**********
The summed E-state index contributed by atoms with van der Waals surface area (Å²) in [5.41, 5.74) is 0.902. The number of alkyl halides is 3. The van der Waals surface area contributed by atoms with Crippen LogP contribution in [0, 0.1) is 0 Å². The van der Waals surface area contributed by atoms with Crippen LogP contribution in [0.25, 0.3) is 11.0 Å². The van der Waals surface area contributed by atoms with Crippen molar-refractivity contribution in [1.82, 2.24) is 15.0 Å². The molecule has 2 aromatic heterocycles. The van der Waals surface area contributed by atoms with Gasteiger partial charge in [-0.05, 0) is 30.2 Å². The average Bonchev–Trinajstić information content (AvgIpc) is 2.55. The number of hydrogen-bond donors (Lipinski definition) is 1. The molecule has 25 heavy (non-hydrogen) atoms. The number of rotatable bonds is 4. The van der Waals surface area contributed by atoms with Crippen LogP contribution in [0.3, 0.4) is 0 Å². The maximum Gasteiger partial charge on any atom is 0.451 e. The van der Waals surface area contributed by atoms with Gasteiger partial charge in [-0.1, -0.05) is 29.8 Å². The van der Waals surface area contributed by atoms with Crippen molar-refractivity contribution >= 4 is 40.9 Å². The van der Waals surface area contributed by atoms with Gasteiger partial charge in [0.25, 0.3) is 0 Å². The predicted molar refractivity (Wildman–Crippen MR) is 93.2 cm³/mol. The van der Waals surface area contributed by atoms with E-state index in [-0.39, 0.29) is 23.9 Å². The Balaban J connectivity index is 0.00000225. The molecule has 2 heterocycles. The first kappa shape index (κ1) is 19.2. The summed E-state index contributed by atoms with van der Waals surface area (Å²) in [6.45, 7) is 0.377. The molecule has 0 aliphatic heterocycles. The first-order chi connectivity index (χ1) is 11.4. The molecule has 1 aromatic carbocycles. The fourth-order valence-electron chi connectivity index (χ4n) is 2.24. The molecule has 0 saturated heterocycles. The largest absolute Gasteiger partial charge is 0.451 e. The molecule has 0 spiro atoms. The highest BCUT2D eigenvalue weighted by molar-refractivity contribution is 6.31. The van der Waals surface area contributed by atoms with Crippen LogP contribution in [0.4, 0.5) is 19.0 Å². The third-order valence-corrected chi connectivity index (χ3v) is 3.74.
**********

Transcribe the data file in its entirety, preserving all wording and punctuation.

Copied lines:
The summed E-state index contributed by atoms with van der Waals surface area (Å²) in [5.41, 5.74) is 0.902. The number of alkyl halides is 3. The van der Waals surface area contributed by atoms with Crippen LogP contribution in [0, 0.1) is 0 Å². The van der Waals surface area contributed by atoms with Crippen LogP contribution in [0.25, 0.3) is 11.0 Å². The van der Waals surface area contributed by atoms with Crippen molar-refractivity contribution in [1.82, 2.24) is 15.0 Å². The molecule has 2 aromatic heterocycles. The van der Waals surface area contributed by atoms with Gasteiger partial charge in [-0.05, 0) is 30.2 Å². The average Bonchev–Trinajstić information content (AvgIpc) is 2.55. The number of hydrogen-bond donors (Lipinski definition) is 1. The molecule has 25 heavy (non-hydrogen) atoms. The number of rotatable bonds is 4. The van der Waals surface area contributed by atoms with Crippen LogP contribution in [0.3, 0.4) is 0 Å². The maximum Gasteiger partial charge on any atom is 0.451 e. The van der Waals surface area contributed by atoms with Gasteiger partial charge in [-0.1, -0.05) is 29.8 Å². The van der Waals surface area contributed by atoms with Crippen molar-refractivity contribution >= 4 is 40.9 Å². The van der Waals surface area contributed by atoms with Gasteiger partial charge in [0.25, 0.3) is 0 Å². The predicted molar refractivity (Wildman–Crippen MR) is 93.2 cm³/mol. The van der Waals surface area contributed by atoms with E-state index in [-0.39, 0.29) is 23.9 Å². The Balaban J connectivity index is 0.00000225. The molecule has 2 heterocycles. The first kappa shape index (κ1) is 19.2. The summed E-state index contributed by atoms with van der Waals surface area (Å²) in [6.45, 7) is 0.377. The molecule has 0 aliphatic heterocycles. The first-order chi connectivity index (χ1) is 11.4. The molecule has 1 aromatic carbocycles. The fourth-order valence-electron chi connectivity index (χ4n) is 2.24. The molecule has 0 saturated heterocycles. The largest absolute Gasteiger partial charge is 0.451 e. The molecule has 0 spiro atoms. The highest BCUT2D eigenvalue weighted by molar-refractivity contribution is 6.31. The van der Waals surface area contributed by atoms with Crippen LogP contribution in [0.4, 0.5) is 19.0 Å². The third-order valence-corrected chi connectivity index (χ3v) is 3.74.